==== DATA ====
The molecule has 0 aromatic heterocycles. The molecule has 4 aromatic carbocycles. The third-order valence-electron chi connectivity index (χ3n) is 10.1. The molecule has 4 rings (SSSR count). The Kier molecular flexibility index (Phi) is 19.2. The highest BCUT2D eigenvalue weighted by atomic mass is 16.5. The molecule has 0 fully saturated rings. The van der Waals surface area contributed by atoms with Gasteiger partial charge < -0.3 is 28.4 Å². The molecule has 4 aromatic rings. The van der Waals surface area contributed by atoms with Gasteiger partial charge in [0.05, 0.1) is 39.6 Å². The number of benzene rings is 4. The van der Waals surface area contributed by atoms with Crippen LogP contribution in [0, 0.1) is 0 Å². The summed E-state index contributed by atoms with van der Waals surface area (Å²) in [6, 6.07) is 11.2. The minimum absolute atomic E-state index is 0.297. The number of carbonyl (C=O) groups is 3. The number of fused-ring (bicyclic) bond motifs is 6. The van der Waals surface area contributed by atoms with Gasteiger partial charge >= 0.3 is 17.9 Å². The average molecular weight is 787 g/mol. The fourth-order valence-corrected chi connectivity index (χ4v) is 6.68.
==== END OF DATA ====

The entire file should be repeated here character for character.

The molecule has 0 aromatic heterocycles. The molecule has 4 aromatic carbocycles. The third-order valence-electron chi connectivity index (χ3n) is 10.1. The molecule has 4 rings (SSSR count). The Kier molecular flexibility index (Phi) is 19.2. The highest BCUT2D eigenvalue weighted by atomic mass is 16.5. The molecule has 0 fully saturated rings. The van der Waals surface area contributed by atoms with Gasteiger partial charge < -0.3 is 28.4 Å². The molecule has 4 aromatic rings. The van der Waals surface area contributed by atoms with Gasteiger partial charge in [0.05, 0.1) is 39.6 Å². The number of benzene rings is 4. The van der Waals surface area contributed by atoms with Crippen LogP contribution in [0, 0.1) is 0 Å². The summed E-state index contributed by atoms with van der Waals surface area (Å²) in [6, 6.07) is 11.2. The minimum absolute atomic E-state index is 0.297. The number of carbonyl (C=O) groups is 3. The number of fused-ring (bicyclic) bond motifs is 6. The van der Waals surface area contributed by atoms with Gasteiger partial charge >= 0.3 is 17.9 Å². The average molecular weight is 787 g/mol. The fourth-order valence-corrected chi connectivity index (χ4v) is 6.68.